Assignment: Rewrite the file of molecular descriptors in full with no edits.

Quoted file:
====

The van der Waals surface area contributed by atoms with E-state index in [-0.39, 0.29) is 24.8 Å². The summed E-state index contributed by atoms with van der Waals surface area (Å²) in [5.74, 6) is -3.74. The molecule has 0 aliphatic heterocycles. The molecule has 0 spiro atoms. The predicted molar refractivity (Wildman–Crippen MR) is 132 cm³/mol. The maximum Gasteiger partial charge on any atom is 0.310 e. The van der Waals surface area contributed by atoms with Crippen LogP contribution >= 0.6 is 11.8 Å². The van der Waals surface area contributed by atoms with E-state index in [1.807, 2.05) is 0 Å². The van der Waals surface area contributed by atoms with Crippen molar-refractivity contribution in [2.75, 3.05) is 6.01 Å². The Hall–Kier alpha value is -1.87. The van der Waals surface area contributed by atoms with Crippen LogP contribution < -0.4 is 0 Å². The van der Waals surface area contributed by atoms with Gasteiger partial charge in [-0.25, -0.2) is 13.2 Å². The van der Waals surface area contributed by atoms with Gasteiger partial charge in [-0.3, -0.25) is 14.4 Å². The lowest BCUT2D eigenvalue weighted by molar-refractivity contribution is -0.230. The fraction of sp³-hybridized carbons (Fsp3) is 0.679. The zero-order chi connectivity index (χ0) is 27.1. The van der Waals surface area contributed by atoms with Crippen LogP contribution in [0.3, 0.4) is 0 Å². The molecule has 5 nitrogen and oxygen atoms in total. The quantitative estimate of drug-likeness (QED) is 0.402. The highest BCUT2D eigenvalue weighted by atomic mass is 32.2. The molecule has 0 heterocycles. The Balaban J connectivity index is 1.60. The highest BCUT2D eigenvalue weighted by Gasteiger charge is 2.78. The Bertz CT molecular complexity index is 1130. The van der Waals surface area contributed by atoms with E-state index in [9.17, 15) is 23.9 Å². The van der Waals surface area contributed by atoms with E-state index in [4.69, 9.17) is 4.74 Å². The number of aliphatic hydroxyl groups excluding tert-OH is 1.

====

The van der Waals surface area contributed by atoms with E-state index in [-0.39, 0.29) is 24.8 Å². The summed E-state index contributed by atoms with van der Waals surface area (Å²) in [5.74, 6) is -3.74. The molecule has 0 aliphatic heterocycles. The molecule has 0 spiro atoms. The predicted molar refractivity (Wildman–Crippen MR) is 132 cm³/mol. The maximum Gasteiger partial charge on any atom is 0.310 e. The van der Waals surface area contributed by atoms with Crippen LogP contribution >= 0.6 is 11.8 Å². The van der Waals surface area contributed by atoms with E-state index in [1.807, 2.05) is 0 Å². The van der Waals surface area contributed by atoms with Crippen molar-refractivity contribution in [2.75, 3.05) is 6.01 Å². The Hall–Kier alpha value is -1.87. The van der Waals surface area contributed by atoms with Crippen LogP contribution < -0.4 is 0 Å². The van der Waals surface area contributed by atoms with Gasteiger partial charge in [-0.25, -0.2) is 13.2 Å². The van der Waals surface area contributed by atoms with Gasteiger partial charge in [-0.3, -0.25) is 14.4 Å². The lowest BCUT2D eigenvalue weighted by molar-refractivity contribution is -0.230. The fraction of sp³-hybridized carbons (Fsp3) is 0.679. The zero-order chi connectivity index (χ0) is 27.1. The van der Waals surface area contributed by atoms with Crippen LogP contribution in [0.3, 0.4) is 0 Å². The molecule has 5 nitrogen and oxygen atoms in total. The quantitative estimate of drug-likeness (QED) is 0.402. The highest BCUT2D eigenvalue weighted by atomic mass is 32.2. The molecule has 0 heterocycles. The Balaban J connectivity index is 1.60. The highest BCUT2D eigenvalue weighted by Gasteiger charge is 2.78. The Bertz CT molecular complexity index is 1130. The van der Waals surface area contributed by atoms with E-state index in [9.17, 15) is 23.9 Å². The van der Waals surface area contributed by atoms with E-state index in [4.69, 9.17) is 4.74 Å². The number of aliphatic hydroxyl groups excluding tert-OH is 1.